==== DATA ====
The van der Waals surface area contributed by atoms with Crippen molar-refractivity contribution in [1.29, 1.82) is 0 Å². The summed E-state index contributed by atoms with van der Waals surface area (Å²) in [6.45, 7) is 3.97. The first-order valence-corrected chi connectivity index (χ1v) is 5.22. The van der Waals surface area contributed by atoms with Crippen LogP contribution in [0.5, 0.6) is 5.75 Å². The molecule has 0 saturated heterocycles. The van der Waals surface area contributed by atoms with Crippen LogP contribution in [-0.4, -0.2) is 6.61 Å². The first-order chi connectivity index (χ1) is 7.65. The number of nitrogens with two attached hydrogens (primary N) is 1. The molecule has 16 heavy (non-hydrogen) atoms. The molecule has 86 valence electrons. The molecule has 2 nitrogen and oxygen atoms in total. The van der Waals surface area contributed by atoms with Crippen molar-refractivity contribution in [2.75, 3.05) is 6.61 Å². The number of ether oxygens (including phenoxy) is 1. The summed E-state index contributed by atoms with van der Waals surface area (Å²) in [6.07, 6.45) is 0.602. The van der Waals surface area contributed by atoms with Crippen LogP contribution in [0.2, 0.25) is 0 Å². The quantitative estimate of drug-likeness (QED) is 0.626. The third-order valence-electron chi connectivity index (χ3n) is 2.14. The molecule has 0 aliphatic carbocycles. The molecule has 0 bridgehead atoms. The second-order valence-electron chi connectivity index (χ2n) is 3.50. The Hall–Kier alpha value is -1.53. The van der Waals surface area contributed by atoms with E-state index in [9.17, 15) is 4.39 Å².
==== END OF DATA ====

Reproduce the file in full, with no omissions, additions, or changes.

The van der Waals surface area contributed by atoms with Crippen molar-refractivity contribution in [1.29, 1.82) is 0 Å². The summed E-state index contributed by atoms with van der Waals surface area (Å²) in [6.45, 7) is 3.97. The first-order valence-corrected chi connectivity index (χ1v) is 5.22. The van der Waals surface area contributed by atoms with Crippen LogP contribution in [0.5, 0.6) is 5.75 Å². The molecule has 0 saturated heterocycles. The van der Waals surface area contributed by atoms with Crippen LogP contribution in [-0.4, -0.2) is 6.61 Å². The first-order chi connectivity index (χ1) is 7.65. The number of nitrogens with two attached hydrogens (primary N) is 1. The molecule has 16 heavy (non-hydrogen) atoms. The molecule has 86 valence electrons. The molecule has 2 nitrogen and oxygen atoms in total. The van der Waals surface area contributed by atoms with Crippen molar-refractivity contribution in [2.75, 3.05) is 6.61 Å². The number of ether oxygens (including phenoxy) is 1. The summed E-state index contributed by atoms with van der Waals surface area (Å²) in [6.07, 6.45) is 0.602. The van der Waals surface area contributed by atoms with Crippen LogP contribution in [0.2, 0.25) is 0 Å². The quantitative estimate of drug-likeness (QED) is 0.626. The third-order valence-electron chi connectivity index (χ3n) is 2.14. The molecule has 0 aliphatic carbocycles. The molecule has 0 bridgehead atoms. The second-order valence-electron chi connectivity index (χ2n) is 3.50. The Hall–Kier alpha value is -1.53. The van der Waals surface area contributed by atoms with E-state index in [9.17, 15) is 4.39 Å².